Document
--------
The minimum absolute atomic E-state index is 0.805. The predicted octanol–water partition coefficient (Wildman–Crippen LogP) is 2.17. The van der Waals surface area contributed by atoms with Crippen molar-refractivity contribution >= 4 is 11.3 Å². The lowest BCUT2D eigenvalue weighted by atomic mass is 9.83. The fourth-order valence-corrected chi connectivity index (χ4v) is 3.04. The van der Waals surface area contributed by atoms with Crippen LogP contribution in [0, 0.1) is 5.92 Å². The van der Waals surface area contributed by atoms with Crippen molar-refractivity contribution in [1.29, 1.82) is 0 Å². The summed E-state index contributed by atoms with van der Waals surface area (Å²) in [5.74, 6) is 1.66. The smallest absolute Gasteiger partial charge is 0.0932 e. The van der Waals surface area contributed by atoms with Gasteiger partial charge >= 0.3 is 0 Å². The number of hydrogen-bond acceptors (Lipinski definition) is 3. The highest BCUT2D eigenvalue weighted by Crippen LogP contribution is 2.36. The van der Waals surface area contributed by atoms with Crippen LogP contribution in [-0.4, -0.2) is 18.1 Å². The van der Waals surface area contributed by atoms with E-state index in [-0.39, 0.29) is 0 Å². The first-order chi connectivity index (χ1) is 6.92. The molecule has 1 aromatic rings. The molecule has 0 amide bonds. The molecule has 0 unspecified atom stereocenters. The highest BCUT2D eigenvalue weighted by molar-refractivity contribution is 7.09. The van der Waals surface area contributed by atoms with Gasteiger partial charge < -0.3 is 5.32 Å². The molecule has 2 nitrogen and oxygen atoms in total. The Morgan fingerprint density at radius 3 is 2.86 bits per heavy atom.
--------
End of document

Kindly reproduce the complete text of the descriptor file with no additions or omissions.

The minimum absolute atomic E-state index is 0.805. The predicted octanol–water partition coefficient (Wildman–Crippen LogP) is 2.17. The van der Waals surface area contributed by atoms with Crippen molar-refractivity contribution >= 4 is 11.3 Å². The lowest BCUT2D eigenvalue weighted by atomic mass is 9.83. The fourth-order valence-corrected chi connectivity index (χ4v) is 3.04. The van der Waals surface area contributed by atoms with Crippen LogP contribution in [0, 0.1) is 5.92 Å². The van der Waals surface area contributed by atoms with Crippen molar-refractivity contribution in [1.29, 1.82) is 0 Å². The summed E-state index contributed by atoms with van der Waals surface area (Å²) in [5.74, 6) is 1.66. The smallest absolute Gasteiger partial charge is 0.0932 e. The van der Waals surface area contributed by atoms with Gasteiger partial charge >= 0.3 is 0 Å². The number of hydrogen-bond acceptors (Lipinski definition) is 3. The highest BCUT2D eigenvalue weighted by Crippen LogP contribution is 2.36. The van der Waals surface area contributed by atoms with Crippen LogP contribution in [-0.4, -0.2) is 18.1 Å². The van der Waals surface area contributed by atoms with E-state index in [-0.39, 0.29) is 0 Å². The first-order chi connectivity index (χ1) is 6.92. The molecule has 1 aromatic rings. The molecule has 0 amide bonds. The molecule has 0 unspecified atom stereocenters. The highest BCUT2D eigenvalue weighted by molar-refractivity contribution is 7.09. The van der Waals surface area contributed by atoms with Gasteiger partial charge < -0.3 is 5.32 Å². The molecule has 2 nitrogen and oxygen atoms in total. The Morgan fingerprint density at radius 3 is 2.86 bits per heavy atom.